Bloomberg Law
Oct. 2, 2020, 6:33 PM

ANALYSIS: Have Legal Workers Started Bailing on Legal Jobs?

Robert Combs
Robert Combs
Legal Analyst
Sara Lord
Sara Lord
Analysis Team Lead - Legal Markets

The Bureau of Labor Statistics’ monthly employment figures for September show that large numbers of workers in legal occupations are leaving unemployment behind, but this is not necessarily the good news you think it is. Most of these workers are not rejoining the ranks of the employed—not in the legal industry, anyway.

Last month, the unemployment rate for legal occupations was halved, and then some: From 4.1% in August to 2.0% in September. That is the lowest monthly rate since February, when the rate stood at only 1.0% before doubling—and then some—to 2.2% in March.

In all, approximately 39,000 individuals in the legal occupations category said they were unemployed in September, down from some 82,000 in August. That drop of 43,000 individuals is the largest month-to-month decrease since 2000 at least.

So we should see a comparable increase in employment in legal occupations in September. But we don’t.

Total employment in legal occupations did rise in September, but only by about 4,000 workers. That adds almost nothing to an occupational category that comprised 1.91 million workers last month. And it certainly doesn’t account for the 43,000 legal professionals who left unemployment.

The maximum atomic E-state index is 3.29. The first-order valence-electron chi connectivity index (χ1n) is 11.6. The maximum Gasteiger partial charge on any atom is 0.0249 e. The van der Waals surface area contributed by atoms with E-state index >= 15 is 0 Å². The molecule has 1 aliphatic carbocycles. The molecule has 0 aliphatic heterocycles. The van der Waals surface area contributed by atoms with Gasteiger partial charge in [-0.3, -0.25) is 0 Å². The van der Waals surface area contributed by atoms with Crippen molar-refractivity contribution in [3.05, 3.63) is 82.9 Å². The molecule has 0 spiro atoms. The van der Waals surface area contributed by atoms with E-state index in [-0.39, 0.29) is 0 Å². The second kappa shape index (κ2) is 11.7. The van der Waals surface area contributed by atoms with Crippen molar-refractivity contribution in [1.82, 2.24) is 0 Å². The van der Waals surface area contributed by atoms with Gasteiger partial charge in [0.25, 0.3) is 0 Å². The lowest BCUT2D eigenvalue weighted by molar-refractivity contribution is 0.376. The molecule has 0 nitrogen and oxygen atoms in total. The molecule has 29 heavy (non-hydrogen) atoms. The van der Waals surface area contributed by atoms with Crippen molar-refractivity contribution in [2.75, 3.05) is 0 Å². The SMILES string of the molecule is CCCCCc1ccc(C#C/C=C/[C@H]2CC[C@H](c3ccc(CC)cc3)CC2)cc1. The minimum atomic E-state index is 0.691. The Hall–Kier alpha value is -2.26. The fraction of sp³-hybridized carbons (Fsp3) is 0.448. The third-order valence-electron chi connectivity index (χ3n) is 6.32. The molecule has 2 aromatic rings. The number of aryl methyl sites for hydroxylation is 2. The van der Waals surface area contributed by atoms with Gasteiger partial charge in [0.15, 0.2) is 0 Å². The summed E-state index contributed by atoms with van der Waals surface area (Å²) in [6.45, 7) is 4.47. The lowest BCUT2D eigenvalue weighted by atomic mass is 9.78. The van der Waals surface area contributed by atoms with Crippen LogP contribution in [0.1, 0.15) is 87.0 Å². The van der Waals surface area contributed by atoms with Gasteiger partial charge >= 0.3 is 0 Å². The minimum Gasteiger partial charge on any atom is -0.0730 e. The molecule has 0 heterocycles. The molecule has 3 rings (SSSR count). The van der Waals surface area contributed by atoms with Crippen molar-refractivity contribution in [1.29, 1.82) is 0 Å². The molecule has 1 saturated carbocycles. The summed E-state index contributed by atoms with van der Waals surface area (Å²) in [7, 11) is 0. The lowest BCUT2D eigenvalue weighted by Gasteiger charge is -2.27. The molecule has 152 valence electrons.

This is the second time in three months that a big drop in unemployment for legal occupations failed to be met with a comparable rise in employment.

So, where have all of these suddenly no-longer-unemployed legal workers gone? There are two likely destinations: into other industries, or out of the labor force entirely.

Overall, the BLS reported an increase in total U.S. employment of 661,000 in September, which is much lower than the gains made in previous months. Meanwhile, Americans left the labor force in greater numbers in September. The civilian labor force participation rate fell to 61.4% last month—the third-lowest monthly percentage on record, after April and May. So it is likely that many of the now-missing legal workers simply left the labor force.

September’s smaller employment gains and the larger exodus from the labor force doesn’t portend many soft landings for the tens of thousands of legal workers leaving the ranks of the unemployed.

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